This "gospel" had nothing to do with the death of the Lord. That was not known until the Lord explained it to his disciples in Matthew 16 (and they rejected the idea). The suffering servant was in scripture, but not understood. And it was not proclaimed here or at any time in the gospel accounts. It was privately explained to the disciples who were told to tell no one. Is that for today?

What we see in Matthew is the proclamation that the King was here to fulfill the promises made to the fathers as Paul confirmed in Romans 15:8. We also note that the parables of the kingdom in Matthew 13 must be understood in this light. We cannot have the sowing of the gospel of the death, burial, and resurrection of Christ before it was understood.

We recall the Gentile woman in Matthew 15 again here. The Lord clearly states that, as King, as the Son of David, he was sent to NONE but to the lost sheep of the House of ISRAEL. These are his words, not mine.

Note all the miraculous deeds which accompany the pronouncement of the Kingdom. We refer you to the acts that will follow all believers in Mark 16. Do these acts follow you? Can I come and preach this at your local church? Is this how you understand "baptism?" Is your commission?

“Go into all the world and preach the gospel to every creature. He who believes and is baptized will be saved; but he who does not believe will be condemned. And these signs will follow those who believe: In My name they will cast out demons; they will speak with new tongues; they will take up serpents; and if they drink anything deadly, it will by no means hurt them; they will lay hands on the sick, and they will recover.”
-Mark 16:15-18

Mark 16 sounds like the Book of Acts wherein we see all these things (but not after).

The Acts Age is post-crucifixion, so Peter in Acts 3 brings that in to show the guilt of his audience (Israel) and God's willingness to cleanse the nation. Peter refers to the "covenant God made with our fathers." The New Covenant was not yet active (Hebrews 8:13), it is conditional upon the repentance of Israel as a nation. God made no covenant with my "fathers." Peter is addressing unbelieving Israelites, so we cannot claim that Abraham becomes the father of all who believe to make it fit us. It does not fit.

The Tribulation will sift the wheat from the chaff (true, believing Israel from the false). The Levites will be cleansed. The King will return and the promised kingdom will be reestablished!

This is the setting of the Book of Acts. It is the third sowing of see from the first parable of the kingdom in Matthew 13. (See our study on that Parable)

Before we leave Peter in Acts 3, I want to note an extremely important detail. Peter explicitly states that what he is preaching is known to the Prophets. It was revealed to Israel in scripture. Specifically, Peter is speaking of that restoration promise: "the times of restoration of all things, which God has spoken by the mouth of all His holy prophets since the world began." These were not hidden truths, only misunderstood.

We see here the promise of blessings for Gentiles through Israel to whom God must visit "first." Note this truth, reiterated in the Acts Age books of Romans and Galatians, "And in your seed all the families of the earth shall be blessed." Gentile blessing was always known.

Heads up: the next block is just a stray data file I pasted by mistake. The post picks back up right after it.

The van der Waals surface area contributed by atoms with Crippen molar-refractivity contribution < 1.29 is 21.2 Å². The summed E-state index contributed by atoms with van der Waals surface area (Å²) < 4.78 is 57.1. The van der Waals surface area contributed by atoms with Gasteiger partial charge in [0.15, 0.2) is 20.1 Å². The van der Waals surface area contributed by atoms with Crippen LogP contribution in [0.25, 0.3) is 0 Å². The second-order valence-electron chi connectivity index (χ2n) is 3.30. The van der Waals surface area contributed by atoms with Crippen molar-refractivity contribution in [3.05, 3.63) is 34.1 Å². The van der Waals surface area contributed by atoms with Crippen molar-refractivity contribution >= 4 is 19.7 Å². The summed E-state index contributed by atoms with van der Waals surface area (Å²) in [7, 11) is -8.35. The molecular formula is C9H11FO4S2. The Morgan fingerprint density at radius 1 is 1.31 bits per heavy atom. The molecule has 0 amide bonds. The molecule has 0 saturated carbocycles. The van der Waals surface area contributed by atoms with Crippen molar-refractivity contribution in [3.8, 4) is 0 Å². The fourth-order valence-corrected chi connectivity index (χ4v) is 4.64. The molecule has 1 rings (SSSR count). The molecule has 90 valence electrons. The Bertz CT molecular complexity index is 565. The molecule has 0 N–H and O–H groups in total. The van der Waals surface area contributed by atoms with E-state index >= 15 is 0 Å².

Now I say that Jesus Christ has become a servant to the circumcision for the truth of God, to confirm the promises made to the fathers, and that the Gentiles might glorify God for His mercy, as it is written:

“For this reason I will confess to You among the Gentiles,
And sing to Your name.” [2 Sam; Ps 18]
And again he says:
“Rejoice, O Gentiles, with His people!” [Deut 32]
And again:
“Praise the Lord, all you Gentiles!
Laud Him, all you peoples!” [Ps 117]
 And again, Isaiah says:“There shall be a root of Jesse;And He who shall rise to reign over the Gentiles,In Him the Gentiles shall hope.” [Is 11]

Let's look at the Acts Age epistle of Galatians in this regard.

Therefore know that only those who are of faith are sons of Abraham. And the Scripture, foreseeing that God would justify the Gentiles by faith, preached the gospel to Abraham beforehand, saying, “In you all the nations shall be blessed.” So then those who are of faith are blessed with believing Abraham...  Christ has redeemed us from the curse of the law, having become a curse for us (for it is written, “Cursed is everyone who hangs on a tree”), that the blessing of Abraham might come upon the Gentiles in Christ Jesus, that we might receive the promise of the Spirit through faith.
-Gal 3:7-9; 13

  • Not all Jews, but just believing Jews are sons of Abraham
  • Scripture revealed that God would bless Gentiles via Abraham

This is all connected to the promises of the land and the kingdom for what hope would Adam or Noah have? How could either become a "son of Abraham?" All of this was misunderstood until God brought understanding, but it was all known and revealed in scripture. It is truth made know "since the world began" (Acts 3).

But the blessing of Gentiles in that age would only come through Israel. We note in the Acts that it was Paul's practice, in any town where there were Jews, to go to the JEW FIRST. The gospel in Romans is said to be to the JEW FIRST. In fact, you will not see a gentile from Genesis 12 on who is not in contact with a Jew. Even mighty Nineveh is only know in scripture when a rebellious Jew by the name of Jonah visit her.

But in our age, Gentiles do not need to come through Israel. And Gentiles were never spoken to by the prophets (save Jonah who had no law to give). We have no hope of a land or an earthly kingdom. We have no hope of a being a kingdom of priests. This age was hidden from the Prophets.

So when did this current age begin? What are its characteristics? How does it differ from previous ages? When was it revealed? These are vastly important questions and if we find understanding, scripture will come alive like you've never known before.

As this study proposes that the Acts Age is a continuation of the Gospel Age, which is the culmination of the Age from Abraham (Genesis 12), we will see that the current age started at the end of the Acts Age.

Next time, will examine these questions concerning the current age.